Syria Agrees To Take Most Palestinians Stranded On Ship Group Has Searched For Home Since Being Expelled From Libya
Singing, banging drums and waving Syrian flags, more than 270 jubilant Palestinians set sail Sunday for Syria on the last leg of a Mediterranean odyssey that began 10 days ago when Libya expelled them.
The celebration contrasted with Saturday night, when many of more than 650 Palestinians stranded aboard the Countess M smashed the ship’s dining room before they were subdued by the crew.
Many Palestinians resent the Damascus government, which has long been at odds with the Palestine Liberation Organization. They fear what will happen to them once they land.
The Fayza Express sent by the Syrian government headed for Latakia, 125 miles northeast of the Cypriot port of Larnaca.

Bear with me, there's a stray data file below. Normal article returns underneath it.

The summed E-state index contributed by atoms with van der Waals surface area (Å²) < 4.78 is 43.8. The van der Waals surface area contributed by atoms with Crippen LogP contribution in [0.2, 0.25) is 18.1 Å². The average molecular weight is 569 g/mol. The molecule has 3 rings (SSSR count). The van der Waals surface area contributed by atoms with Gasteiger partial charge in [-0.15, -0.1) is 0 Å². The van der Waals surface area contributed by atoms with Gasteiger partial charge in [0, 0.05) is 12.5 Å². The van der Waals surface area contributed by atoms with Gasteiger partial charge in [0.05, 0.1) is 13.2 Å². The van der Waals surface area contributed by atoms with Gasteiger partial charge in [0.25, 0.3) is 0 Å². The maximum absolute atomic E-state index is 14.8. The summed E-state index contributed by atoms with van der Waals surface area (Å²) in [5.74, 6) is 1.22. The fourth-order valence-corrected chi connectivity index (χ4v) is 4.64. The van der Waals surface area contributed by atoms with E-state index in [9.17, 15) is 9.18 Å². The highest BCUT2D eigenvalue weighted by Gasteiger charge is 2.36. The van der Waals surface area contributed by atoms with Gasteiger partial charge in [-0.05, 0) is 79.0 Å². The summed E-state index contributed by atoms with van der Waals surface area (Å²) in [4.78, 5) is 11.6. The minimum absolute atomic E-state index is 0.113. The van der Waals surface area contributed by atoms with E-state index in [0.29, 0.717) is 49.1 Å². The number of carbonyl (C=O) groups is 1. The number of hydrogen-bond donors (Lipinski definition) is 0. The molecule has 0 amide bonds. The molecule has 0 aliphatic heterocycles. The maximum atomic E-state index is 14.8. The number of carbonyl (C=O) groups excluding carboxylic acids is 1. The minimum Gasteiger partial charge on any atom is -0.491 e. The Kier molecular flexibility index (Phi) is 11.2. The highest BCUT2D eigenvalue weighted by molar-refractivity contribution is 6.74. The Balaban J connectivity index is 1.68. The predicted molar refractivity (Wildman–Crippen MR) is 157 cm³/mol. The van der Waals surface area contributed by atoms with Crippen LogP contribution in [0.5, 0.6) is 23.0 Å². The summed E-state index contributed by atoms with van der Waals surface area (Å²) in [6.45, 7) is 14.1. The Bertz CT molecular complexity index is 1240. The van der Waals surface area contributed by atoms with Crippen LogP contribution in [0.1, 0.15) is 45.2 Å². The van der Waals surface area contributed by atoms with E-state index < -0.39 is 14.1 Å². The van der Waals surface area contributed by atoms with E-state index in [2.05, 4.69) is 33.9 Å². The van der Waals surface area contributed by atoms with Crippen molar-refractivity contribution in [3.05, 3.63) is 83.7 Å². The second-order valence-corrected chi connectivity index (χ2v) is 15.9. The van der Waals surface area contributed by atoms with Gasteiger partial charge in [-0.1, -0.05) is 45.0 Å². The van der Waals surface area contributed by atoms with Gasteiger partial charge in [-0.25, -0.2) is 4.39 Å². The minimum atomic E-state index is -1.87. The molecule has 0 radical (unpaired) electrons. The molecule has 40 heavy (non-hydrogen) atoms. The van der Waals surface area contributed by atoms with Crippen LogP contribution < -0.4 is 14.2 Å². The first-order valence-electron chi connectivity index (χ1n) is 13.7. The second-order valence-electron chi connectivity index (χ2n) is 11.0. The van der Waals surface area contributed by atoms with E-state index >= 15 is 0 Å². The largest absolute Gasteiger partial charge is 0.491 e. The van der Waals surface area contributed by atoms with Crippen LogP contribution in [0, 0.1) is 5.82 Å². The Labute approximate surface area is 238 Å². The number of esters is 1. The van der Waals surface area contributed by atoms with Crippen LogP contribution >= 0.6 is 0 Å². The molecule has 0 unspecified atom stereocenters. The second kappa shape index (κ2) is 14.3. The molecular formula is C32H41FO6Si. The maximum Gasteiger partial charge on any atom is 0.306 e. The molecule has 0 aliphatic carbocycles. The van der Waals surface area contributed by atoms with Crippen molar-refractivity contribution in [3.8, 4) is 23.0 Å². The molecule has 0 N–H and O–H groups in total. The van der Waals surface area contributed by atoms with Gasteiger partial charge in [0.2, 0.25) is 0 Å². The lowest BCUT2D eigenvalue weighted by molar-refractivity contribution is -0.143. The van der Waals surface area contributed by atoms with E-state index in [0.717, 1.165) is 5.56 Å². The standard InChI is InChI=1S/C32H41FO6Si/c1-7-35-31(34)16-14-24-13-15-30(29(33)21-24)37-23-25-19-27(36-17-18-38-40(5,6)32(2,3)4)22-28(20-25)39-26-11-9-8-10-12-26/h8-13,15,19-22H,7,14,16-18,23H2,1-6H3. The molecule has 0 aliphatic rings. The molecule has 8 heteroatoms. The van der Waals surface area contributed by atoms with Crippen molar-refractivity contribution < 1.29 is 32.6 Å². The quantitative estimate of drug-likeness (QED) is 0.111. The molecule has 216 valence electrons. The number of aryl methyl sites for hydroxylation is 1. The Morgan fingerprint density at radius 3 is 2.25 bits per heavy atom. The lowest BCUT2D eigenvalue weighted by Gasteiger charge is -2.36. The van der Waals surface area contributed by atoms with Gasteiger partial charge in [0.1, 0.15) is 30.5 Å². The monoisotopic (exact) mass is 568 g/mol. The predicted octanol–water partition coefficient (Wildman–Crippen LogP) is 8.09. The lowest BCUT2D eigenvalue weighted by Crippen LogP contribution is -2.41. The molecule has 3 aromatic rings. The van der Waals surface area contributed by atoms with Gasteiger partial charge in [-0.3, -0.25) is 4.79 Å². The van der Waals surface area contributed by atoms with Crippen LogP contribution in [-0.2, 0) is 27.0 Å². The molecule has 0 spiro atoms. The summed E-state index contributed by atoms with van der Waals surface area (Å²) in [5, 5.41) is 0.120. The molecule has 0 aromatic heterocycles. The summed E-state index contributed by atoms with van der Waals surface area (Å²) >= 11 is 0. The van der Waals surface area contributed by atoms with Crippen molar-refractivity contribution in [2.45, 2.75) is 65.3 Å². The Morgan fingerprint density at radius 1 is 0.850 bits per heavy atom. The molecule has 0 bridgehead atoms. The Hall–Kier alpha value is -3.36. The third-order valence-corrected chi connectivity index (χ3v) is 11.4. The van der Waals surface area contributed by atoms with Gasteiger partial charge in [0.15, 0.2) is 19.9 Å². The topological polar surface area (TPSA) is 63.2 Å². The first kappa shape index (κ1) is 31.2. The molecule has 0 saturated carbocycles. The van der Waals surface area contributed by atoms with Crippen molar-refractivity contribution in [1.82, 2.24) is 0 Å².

Port officials reported that 271 people were aboard the vessel. A Syrian official said a warship would pick up 321 other Palestinians stranded aboard the Cyprus-flagged Countess M.
The Palestinians - including 332 children under 10 - became stranded on the ship after they were expelled from Libya on Oct. 13.
The Countess M initially tried to go to Syria, but Damascus refused to let it in, and it anchored in Larnaca on Tuesday. Cyprus did not allow the passengers ashore.
Under diplomatic pressure, Syria agreed to let in all passengers carrying Syrian passports or travel documents.
Jordan has agreed to take up to 40 others, and Cypriot Transportation Minister Adamos Adamides said only 10 Palestinians would remain aboard the Countess M. There was no word on what would happen to them.
Adamides said Sunday there were 652 Palestinians aboard the Countess M but would not explain the discrepancy with the figure of 659 provided earlier.